Mexico’s Senate began debating the new North American trade agreement Wednesday, putting the country on track to be the first to ratify it despite recent tension with the US.
The United States-Mexico-Canada Agreement (USMCA) is expected to pass easily in Mexico, given that the deal it aims to replace, the North American Free Trade Agreement (NAFTA), has helped turn the country into an exporting powerhouse over the past 25 years — with nearly 80 percent of those exports going to the US.
Opening debate on the deal, Senator Veronica Martinez, secretary of the upper house’s economic committee, called it “an important agreement for all Mexicans.”
“Our economy has been transformed” by regional free trade, she said.
Senators froze committee proceedings on the USMCA last week in the wake of a standoff over President Donald Trump’s threat to impose tariffs on Mexican goods over the surge of Central American migrants arriving at the two countries’ border.
President Andres Manuel Lopez Obrador’s government managed to negotiate a reprieve by tightening controls at Mexico’s southern border and expanding the policy of taking back migrants as their asylum requests are processed in the US.
Some lawmakers accused the executive branch of caving to Trump’s bullying, and put ratification of the USMCA on hold until Foreign Minister Marcelo Ebrard agreed to testify on the exact extent of the migration deal.
Ebrard assured Congress he had not agreed to Trump’s demand for a “safe third country agreement,” in which migrants arriving in Mexican territory would have to seek asylum there rather than the US.
Trump has vowed to make Mexico agree to such a deal if he deems progress on the migration issue insufficient after 45 days.
After Ebrard’s testimony, the Senate allowed the USMCA to move ahead.
There is little doubt it will pass. Lopez Obrador backs the deal, and the right-wing opposition has already said it will join his party, Morena, in passing it with the required two-thirds majority.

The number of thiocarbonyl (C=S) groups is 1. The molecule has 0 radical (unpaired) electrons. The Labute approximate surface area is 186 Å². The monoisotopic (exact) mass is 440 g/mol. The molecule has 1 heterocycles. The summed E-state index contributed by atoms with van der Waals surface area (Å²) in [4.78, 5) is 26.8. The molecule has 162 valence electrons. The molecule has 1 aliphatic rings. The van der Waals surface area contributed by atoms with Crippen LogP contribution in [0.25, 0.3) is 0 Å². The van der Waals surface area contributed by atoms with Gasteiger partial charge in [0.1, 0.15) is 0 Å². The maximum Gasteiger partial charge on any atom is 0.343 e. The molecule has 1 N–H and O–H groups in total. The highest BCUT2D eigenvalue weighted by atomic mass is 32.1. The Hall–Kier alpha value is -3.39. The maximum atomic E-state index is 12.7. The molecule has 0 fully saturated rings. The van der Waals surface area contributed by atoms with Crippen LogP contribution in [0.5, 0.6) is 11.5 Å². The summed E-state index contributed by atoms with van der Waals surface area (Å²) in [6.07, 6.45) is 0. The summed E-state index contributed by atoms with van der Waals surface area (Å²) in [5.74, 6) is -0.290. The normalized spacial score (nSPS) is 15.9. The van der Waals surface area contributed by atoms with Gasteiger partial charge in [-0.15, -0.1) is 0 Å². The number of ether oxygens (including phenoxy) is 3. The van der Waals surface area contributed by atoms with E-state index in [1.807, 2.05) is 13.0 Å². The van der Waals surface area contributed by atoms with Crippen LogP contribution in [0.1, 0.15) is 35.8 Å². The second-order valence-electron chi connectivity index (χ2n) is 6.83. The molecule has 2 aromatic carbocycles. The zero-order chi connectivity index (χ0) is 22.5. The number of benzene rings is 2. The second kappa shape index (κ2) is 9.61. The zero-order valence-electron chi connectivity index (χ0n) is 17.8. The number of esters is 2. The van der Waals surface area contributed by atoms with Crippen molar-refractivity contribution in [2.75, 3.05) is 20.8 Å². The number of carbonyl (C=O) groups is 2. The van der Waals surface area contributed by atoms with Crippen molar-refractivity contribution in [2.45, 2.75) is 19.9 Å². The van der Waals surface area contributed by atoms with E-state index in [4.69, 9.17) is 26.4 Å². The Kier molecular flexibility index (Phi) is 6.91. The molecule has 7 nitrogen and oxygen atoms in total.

The three countries signed the agreement on November 30 after a year of thorny negotiations triggered by Trump’s insistence on replacing NAFTA, which he calls “the worst trade deal ever made.”
The new deal largely resembles the original, but establishes new rules for the crucial auto sector, intended to boost US-made content in cars and increase wages for Mexican workers.
Machine-meshed super-humans remain stuff of fantasy
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Even as Musk claimed his Neuralink startup had enabled a monkey to control a computer with its brain, experts were quick to dampen expectations for a futuristic scenario from "The Matrix" films, based on people with cybernetic implants.
Musk this week revealed his Neuralink startup is making progress on its brain-computer interface effort, and said the company hopes to begin testing on people next year.
Musk, founder of the automaker Tesla and the private space firm SpaceX, has long contended that a neural lace meshing minds with machines is vital if humans are to avoid being outpaced by artificial intelligence.
Ilhan Omar, US congresswoman in eye of political storm
To her supporters, Ilhan Omar embodies the American dream, but to Donald Trump and his loyalists the refugee-turned-congresswoman has made clear with a string of controversial comments that she is a dangerous radical.
The Somali-born Muslim lawmaker came to the United States as a child and eventually won a seat in Congress.
On Thursday the first-term Democratic lawmaker became the focus of a raging debate on race and American values after Trump's supporters began chanting "Send her back!" at a campaign rally with the president.
Trump’s racism is ‘disqualifying’ for him to remain as president: former White House lawyer
Former acting Solicitor General Neal Katyal explained on MSNBC on Thursday why he viewed President Donald Trump's racist attacks on four women of color in Congress as disqualifying.
Anchor Brian Williams read a quote from Susan Glasser of The New Yorker.
"Half of the country is appalled but not really sure how to combat him; the other half is cheering, or at least averting its gaze. This is what a political civil war looks like, with words, for now, as weapons," Glasser wrote.